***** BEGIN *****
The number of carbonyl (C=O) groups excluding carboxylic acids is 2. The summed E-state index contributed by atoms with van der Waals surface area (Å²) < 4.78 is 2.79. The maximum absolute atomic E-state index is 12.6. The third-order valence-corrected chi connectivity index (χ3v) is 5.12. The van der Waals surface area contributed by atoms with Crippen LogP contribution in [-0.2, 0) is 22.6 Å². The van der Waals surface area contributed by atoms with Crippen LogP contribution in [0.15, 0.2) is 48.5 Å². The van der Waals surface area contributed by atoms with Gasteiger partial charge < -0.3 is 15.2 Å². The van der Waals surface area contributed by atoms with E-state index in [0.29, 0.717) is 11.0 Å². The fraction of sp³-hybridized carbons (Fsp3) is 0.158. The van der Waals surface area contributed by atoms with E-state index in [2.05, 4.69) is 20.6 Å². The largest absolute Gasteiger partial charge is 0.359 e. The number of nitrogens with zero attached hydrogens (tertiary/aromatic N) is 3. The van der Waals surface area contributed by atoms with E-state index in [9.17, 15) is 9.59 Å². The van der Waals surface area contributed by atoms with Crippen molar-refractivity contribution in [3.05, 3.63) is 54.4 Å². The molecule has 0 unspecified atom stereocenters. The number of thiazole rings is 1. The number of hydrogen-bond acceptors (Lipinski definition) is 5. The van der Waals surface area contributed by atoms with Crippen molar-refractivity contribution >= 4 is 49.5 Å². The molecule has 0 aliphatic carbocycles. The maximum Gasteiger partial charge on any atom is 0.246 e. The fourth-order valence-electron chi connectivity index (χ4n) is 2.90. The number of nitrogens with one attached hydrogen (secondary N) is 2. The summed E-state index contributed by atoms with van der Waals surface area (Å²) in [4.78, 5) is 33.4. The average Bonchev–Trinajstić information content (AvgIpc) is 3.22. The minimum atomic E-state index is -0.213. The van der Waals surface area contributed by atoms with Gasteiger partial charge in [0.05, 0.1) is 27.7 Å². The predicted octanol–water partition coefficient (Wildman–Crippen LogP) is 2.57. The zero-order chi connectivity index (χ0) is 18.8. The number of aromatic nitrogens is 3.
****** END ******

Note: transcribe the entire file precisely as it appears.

The number of carbonyl (C=O) groups excluding carboxylic acids is 2. The summed E-state index contributed by atoms with van der Waals surface area (Å²) < 4.78 is 2.79. The maximum absolute atomic E-state index is 12.6. The third-order valence-corrected chi connectivity index (χ3v) is 5.12. The van der Waals surface area contributed by atoms with Crippen LogP contribution in [-0.2, 0) is 22.6 Å². The van der Waals surface area contributed by atoms with Crippen LogP contribution in [0.15, 0.2) is 48.5 Å². The van der Waals surface area contributed by atoms with Gasteiger partial charge < -0.3 is 15.2 Å². The van der Waals surface area contributed by atoms with E-state index in [0.29, 0.717) is 11.0 Å². The fraction of sp³-hybridized carbons (Fsp3) is 0.158. The van der Waals surface area contributed by atoms with E-state index in [2.05, 4.69) is 20.6 Å². The largest absolute Gasteiger partial charge is 0.359 e. The number of nitrogens with zero attached hydrogens (tertiary/aromatic N) is 3. The van der Waals surface area contributed by atoms with E-state index in [9.17, 15) is 9.59 Å². The van der Waals surface area contributed by atoms with Crippen molar-refractivity contribution in [3.05, 3.63) is 54.4 Å². The molecule has 0 unspecified atom stereocenters. The number of thiazole rings is 1. The number of hydrogen-bond acceptors (Lipinski definition) is 5. The van der Waals surface area contributed by atoms with Crippen molar-refractivity contribution >= 4 is 49.5 Å². The molecule has 0 aliphatic carbocycles. The maximum Gasteiger partial charge on any atom is 0.246 e. The fourth-order valence-electron chi connectivity index (χ4n) is 2.90. The number of nitrogens with one attached hydrogen (secondary N) is 2. The summed E-state index contributed by atoms with van der Waals surface area (Å²) in [4.78, 5) is 33.4. The average Bonchev–Trinajstić information content (AvgIpc) is 3.22. The minimum atomic E-state index is -0.213. The van der Waals surface area contributed by atoms with Gasteiger partial charge in [0.05, 0.1) is 27.7 Å². The predicted octanol–water partition coefficient (Wildman–Crippen LogP) is 2.57. The zero-order chi connectivity index (χ0) is 18.8. The number of aromatic nitrogens is 3.